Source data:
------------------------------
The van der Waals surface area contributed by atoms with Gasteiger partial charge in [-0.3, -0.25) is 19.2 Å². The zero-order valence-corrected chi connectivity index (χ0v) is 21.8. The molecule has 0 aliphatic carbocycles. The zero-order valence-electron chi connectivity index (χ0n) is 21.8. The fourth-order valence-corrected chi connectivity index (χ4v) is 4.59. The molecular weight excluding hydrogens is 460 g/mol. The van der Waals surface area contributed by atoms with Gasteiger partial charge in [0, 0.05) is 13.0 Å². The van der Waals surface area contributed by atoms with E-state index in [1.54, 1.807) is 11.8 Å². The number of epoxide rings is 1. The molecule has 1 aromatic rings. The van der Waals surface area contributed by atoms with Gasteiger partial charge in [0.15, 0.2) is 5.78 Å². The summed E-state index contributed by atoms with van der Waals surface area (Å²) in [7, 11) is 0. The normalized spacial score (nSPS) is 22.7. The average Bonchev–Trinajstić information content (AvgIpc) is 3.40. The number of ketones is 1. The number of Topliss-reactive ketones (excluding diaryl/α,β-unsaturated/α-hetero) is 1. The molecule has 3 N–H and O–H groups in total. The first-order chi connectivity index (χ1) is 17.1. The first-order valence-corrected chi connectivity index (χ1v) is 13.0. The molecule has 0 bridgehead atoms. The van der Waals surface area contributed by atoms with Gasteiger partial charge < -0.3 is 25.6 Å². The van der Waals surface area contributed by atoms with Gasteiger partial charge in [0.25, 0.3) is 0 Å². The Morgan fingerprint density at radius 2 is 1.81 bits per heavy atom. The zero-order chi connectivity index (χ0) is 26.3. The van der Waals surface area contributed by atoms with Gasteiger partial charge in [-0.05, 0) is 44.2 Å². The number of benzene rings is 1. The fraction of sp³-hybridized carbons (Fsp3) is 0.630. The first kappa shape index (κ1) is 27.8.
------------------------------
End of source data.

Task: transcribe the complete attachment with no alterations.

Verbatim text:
The van der Waals surface area contributed by atoms with Gasteiger partial charge in [-0.3, -0.25) is 19.2 Å². The zero-order valence-corrected chi connectivity index (χ0v) is 21.8. The molecule has 0 aliphatic carbocycles. The zero-order valence-electron chi connectivity index (χ0n) is 21.8. The fourth-order valence-corrected chi connectivity index (χ4v) is 4.59. The molecular weight excluding hydrogens is 460 g/mol. The van der Waals surface area contributed by atoms with Gasteiger partial charge in [0, 0.05) is 13.0 Å². The van der Waals surface area contributed by atoms with E-state index in [1.54, 1.807) is 11.8 Å². The number of epoxide rings is 1. The molecule has 1 aromatic rings. The van der Waals surface area contributed by atoms with Gasteiger partial charge in [0.15, 0.2) is 5.78 Å². The summed E-state index contributed by atoms with van der Waals surface area (Å²) in [7, 11) is 0. The normalized spacial score (nSPS) is 22.7. The average Bonchev–Trinajstić information content (AvgIpc) is 3.40. The number of ketones is 1. The number of Topliss-reactive ketones (excluding diaryl/α,β-unsaturated/α-hetero) is 1. The molecule has 3 N–H and O–H groups in total. The first-order chi connectivity index (χ1) is 17.1. The first-order valence-corrected chi connectivity index (χ1v) is 13.0. The molecule has 0 bridgehead atoms. The van der Waals surface area contributed by atoms with Gasteiger partial charge < -0.3 is 25.6 Å². The van der Waals surface area contributed by atoms with Gasteiger partial charge in [0.25, 0.3) is 0 Å². The Morgan fingerprint density at radius 2 is 1.81 bits per heavy atom. The zero-order chi connectivity index (χ0) is 26.3. The van der Waals surface area contributed by atoms with Gasteiger partial charge in [-0.05, 0) is 44.2 Å². The number of benzene rings is 1. The fraction of sp³-hybridized carbons (Fsp3) is 0.630. The first kappa shape index (κ1) is 27.8.